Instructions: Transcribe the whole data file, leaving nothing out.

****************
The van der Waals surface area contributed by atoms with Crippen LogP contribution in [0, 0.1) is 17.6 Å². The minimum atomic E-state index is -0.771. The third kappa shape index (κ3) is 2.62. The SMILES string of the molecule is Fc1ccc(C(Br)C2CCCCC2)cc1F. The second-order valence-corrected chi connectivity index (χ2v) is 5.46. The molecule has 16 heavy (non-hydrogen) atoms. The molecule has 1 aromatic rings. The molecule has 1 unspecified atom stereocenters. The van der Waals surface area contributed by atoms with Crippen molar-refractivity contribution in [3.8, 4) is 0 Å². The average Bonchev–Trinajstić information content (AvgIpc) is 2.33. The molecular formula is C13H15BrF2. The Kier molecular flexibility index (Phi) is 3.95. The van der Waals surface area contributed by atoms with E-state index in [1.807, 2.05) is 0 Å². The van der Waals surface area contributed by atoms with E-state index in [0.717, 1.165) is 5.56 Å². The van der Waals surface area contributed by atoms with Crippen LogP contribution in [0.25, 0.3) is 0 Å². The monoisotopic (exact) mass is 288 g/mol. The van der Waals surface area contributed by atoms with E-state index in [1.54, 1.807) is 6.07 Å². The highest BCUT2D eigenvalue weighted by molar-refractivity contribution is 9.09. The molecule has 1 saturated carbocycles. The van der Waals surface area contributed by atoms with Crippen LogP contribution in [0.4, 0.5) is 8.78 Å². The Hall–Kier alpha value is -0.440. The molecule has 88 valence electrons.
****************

The van der Waals surface area contributed by atoms with Crippen LogP contribution in [0, 0.1) is 17.6 Å². The minimum atomic E-state index is -0.771. The third kappa shape index (κ3) is 2.62. The SMILES string of the molecule is Fc1ccc(C(Br)C2CCCCC2)cc1F. The second-order valence-corrected chi connectivity index (χ2v) is 5.46. The molecule has 16 heavy (non-hydrogen) atoms. The molecule has 1 aromatic rings. The molecule has 1 unspecified atom stereocenters. The van der Waals surface area contributed by atoms with Crippen molar-refractivity contribution in [3.8, 4) is 0 Å². The average Bonchev–Trinajstić information content (AvgIpc) is 2.33. The molecular formula is C13H15BrF2. The Kier molecular flexibility index (Phi) is 3.95. The van der Waals surface area contributed by atoms with E-state index in [1.807, 2.05) is 0 Å². The van der Waals surface area contributed by atoms with E-state index in [0.717, 1.165) is 5.56 Å². The van der Waals surface area contributed by atoms with Crippen LogP contribution in [0.25, 0.3) is 0 Å². The monoisotopic (exact) mass is 288 g/mol. The van der Waals surface area contributed by atoms with E-state index in [1.54, 1.807) is 6.07 Å². The highest BCUT2D eigenvalue weighted by molar-refractivity contribution is 9.09. The molecule has 1 saturated carbocycles. The van der Waals surface area contributed by atoms with Crippen LogP contribution in [0.4, 0.5) is 8.78 Å². The Hall–Kier alpha value is -0.440. The molecule has 88 valence electrons.